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News

Drug combination beats previously resistant cervical cancer

Washington University In St Louis : 22 July, 2006  (Company News)
With commonly available treatment strategies, 90 percent of women with recurrent cervical cancer die within five years. So physicians are understandably eager to uncover more effective drug therapies, and researchers at Washington University School of Medicine in St. Louis have now obtained encouraging results by combining a traditional cell-killing agent with Avastin, a recently developed inhibitor of blood-vessel growth.
Patients involved in testing the new combination therapy suffered from advanced cervical cancer that had spread to multiple sites in the body. Several prior rounds of standard chemotherapeutic agents had failed to stop their cancer's growth. But four of the six patients in this preliminary study responded to the therapy, in one case, a patient's tumors disappeared completely while she was on the drug combination.

'Hers was a remarkable, dramatic response,' says first author Jason D. Wright, M.D., instructor of obstetrics and gynecology and a researcher with the Siteman Cancer Center. 'Another patient had a partial response, her tumors decreased in size, and two patients had stable disease, their tumors did not continue to grow. These results definitely indicate that further trials of the drug combination are warranted.'

The study will appear in an upcoming issue of the journal Gynecologic Oncology and is now available online.

Avastin (chemical name bevacizumab), a monoclonal antibody, inhibits the formation of new blood vessels by binding to a blood-vessel growth factor. Prior research has shown that the density of blood vessels within cervical tumors increases as cervical cancer advances, so by binding to the blood-vessel growth factor, Avastin targets a mechanism that plays a prominent role in cervical cancer development and progression.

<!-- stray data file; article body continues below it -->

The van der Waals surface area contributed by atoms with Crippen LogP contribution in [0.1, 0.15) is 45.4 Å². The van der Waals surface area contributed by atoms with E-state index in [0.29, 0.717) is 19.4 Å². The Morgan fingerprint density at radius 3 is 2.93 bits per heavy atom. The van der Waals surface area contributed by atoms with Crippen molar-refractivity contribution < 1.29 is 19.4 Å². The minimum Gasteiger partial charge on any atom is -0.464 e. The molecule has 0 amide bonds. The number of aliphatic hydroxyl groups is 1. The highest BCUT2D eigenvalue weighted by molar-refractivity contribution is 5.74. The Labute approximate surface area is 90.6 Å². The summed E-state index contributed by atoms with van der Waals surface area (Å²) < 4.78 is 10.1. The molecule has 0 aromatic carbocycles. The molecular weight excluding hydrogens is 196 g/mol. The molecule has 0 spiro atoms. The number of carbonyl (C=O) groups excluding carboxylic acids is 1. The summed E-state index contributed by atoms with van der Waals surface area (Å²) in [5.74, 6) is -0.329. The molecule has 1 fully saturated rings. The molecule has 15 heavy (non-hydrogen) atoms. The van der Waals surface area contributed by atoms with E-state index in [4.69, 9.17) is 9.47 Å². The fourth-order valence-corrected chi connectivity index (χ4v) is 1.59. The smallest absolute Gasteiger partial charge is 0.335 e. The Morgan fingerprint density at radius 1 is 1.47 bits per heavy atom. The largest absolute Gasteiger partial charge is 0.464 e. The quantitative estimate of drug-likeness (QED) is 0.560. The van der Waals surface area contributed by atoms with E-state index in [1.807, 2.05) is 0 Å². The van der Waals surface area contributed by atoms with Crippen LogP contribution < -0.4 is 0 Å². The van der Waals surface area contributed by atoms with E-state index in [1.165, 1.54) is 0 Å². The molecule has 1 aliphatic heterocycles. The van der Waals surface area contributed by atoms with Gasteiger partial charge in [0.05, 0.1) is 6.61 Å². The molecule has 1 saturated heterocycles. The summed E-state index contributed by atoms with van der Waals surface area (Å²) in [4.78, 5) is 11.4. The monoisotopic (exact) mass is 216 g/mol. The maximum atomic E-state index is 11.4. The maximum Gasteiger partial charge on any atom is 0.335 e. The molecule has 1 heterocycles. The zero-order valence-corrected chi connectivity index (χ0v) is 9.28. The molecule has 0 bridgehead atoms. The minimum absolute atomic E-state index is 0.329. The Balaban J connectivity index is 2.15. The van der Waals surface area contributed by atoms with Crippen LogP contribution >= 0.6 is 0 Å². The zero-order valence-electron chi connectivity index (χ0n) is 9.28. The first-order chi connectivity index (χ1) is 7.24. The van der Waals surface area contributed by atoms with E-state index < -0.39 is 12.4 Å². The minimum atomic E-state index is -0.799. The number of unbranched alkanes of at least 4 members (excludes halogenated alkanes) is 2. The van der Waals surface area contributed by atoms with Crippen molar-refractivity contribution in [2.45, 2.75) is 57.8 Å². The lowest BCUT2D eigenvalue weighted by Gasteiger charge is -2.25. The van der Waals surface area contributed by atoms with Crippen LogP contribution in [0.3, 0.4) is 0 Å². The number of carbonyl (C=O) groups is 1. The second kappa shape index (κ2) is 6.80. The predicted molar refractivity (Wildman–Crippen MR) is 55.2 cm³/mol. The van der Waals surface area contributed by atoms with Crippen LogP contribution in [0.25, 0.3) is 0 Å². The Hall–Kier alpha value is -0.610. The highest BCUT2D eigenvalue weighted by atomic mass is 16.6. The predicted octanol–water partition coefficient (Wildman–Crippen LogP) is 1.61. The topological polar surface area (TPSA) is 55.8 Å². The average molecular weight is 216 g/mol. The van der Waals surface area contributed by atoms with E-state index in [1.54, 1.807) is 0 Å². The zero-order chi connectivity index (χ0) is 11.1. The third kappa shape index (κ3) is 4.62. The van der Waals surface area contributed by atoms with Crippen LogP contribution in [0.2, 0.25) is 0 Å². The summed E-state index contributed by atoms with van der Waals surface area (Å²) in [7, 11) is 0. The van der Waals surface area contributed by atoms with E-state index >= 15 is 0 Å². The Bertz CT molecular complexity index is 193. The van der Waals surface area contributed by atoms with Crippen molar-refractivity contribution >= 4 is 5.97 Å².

Avastin has been used with success in clinical trials for colon, renal and ovarian cancer, but has never before been studied as a treatment for cervical cancer. Trials of Avastin as a treatment for ovarian and endometrial cancer are also underway at the School of Medicine.

'When Avastin became available about five years ago, it was initially used alone to treat cancer,' Wright says. 'More recently, research has shown that it can be more effective when it's combined with a chemotherapeutic drug.'

Exactly how Avastin affects tumors is not yet certain. In addition to interfering with the growth of new blood vessels, some evidence suggests Avastin restores normal structure to the poorly functioning blood vessels within tumors. Doing so may promote the delivery of chemotherapeutic drugs to the tumor interior. Scientists also propose the drug blocks repair of blood vessels that become damaged by chemotherapy, starving the tumor of its nutrient supply.

Wright's study paired Avastin with 5-fluorouracil, a long-established anticancer drug. The patients suffered relatively few side effects from the therapy. These included anemia, mild high-blood pressure and protein in the urine, an indicator of kidney problems.

The researchers have subsequently treated additional patients with the combination therapy and have seen impressive response rates, according to Wright.

'At this early stage, we don't yet know how long to give Avastin to cervical cancer patients or whether it will be more effective for them alone or in combination with chemotherapy,' Wright says. 'Our initial results are helping us to further develop clinical trials.'
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